Behavioral assessment is used to observe and measure behavior in a specific situation. For example, someone who is phobic about making speeches or being around snakes might be asked to give a short speech or approach a caged snake. The person’s emotional, physiological and behavioral responses will then be measured. Usually, such assessments collect data that are used to set goals for treatment.
For example, if one stutters or shakes a lot during the speech, or if someone cannot come within 12 feet of the snake, the therapist may initially target these behaviors as goals for therapy. While results from questionnaires or other types of psychological assessment often require a certain degree of interpretation by the clinician, results from behavioral assessments, because they are directly quantified and observable, often require less inference and subjectivity.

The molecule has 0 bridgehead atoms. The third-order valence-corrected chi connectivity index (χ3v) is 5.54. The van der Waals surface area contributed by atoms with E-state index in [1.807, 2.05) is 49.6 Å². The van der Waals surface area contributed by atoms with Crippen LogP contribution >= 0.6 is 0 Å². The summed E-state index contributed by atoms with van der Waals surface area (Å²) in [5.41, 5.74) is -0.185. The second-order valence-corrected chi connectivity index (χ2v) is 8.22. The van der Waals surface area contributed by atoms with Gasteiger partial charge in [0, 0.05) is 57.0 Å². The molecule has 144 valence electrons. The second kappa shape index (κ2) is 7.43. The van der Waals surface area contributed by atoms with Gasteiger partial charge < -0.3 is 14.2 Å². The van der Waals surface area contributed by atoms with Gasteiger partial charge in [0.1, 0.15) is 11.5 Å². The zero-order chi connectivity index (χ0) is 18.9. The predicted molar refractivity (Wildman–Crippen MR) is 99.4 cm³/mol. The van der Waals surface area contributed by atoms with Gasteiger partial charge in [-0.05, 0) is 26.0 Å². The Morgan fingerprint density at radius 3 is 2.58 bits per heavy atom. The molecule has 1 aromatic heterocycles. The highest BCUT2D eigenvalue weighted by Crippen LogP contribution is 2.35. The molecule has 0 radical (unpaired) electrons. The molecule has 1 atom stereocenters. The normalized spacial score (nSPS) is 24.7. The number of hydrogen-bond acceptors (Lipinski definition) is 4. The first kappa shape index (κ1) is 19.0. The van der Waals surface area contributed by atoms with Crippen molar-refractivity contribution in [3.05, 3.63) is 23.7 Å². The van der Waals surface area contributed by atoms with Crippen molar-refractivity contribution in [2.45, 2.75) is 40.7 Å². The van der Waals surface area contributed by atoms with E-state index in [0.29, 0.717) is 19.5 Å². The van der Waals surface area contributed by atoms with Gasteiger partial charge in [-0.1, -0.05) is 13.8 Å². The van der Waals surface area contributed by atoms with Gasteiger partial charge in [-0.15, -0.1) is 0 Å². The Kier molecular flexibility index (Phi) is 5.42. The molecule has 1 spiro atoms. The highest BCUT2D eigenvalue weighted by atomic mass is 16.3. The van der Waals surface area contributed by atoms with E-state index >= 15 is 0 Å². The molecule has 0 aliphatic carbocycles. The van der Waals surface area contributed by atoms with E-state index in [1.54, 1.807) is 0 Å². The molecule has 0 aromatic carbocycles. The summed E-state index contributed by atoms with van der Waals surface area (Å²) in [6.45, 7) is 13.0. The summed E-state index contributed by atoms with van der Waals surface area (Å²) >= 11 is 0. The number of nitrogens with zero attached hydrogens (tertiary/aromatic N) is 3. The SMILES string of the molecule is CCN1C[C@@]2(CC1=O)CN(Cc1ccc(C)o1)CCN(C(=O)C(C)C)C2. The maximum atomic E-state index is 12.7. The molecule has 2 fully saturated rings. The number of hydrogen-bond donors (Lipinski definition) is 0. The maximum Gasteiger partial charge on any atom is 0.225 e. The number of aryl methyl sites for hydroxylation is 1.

Often, a behavioral assessment strategy started in the clinic will be given to the client to work on as homework. For example, people who seek help for weight control problems may be asked to record calorie intake at home. People with anxiety or anger control problems may be asked to keep an “ABC” diary of specific incidents. An “ABC” diary includes tracking:
|Antecedents||Events leading to the problem behavior|
|Behaviors||An account of the actual problem behavior|
|Consequences||What happens as a result of the problem behavior|
Such self–monitoring exercises provide a way to assess a problem continually throughout treatment. Problems involving specific fears (e.g. speech anxiety, specific phobia), skills deficits (e.g. poor social–interpersonal skills), and difficulties involving overt behaviors (e.g. anger–control problems, overeating, smoking, poor sleep, habitual avoidance or procrastination) can be easily assessed in this manner.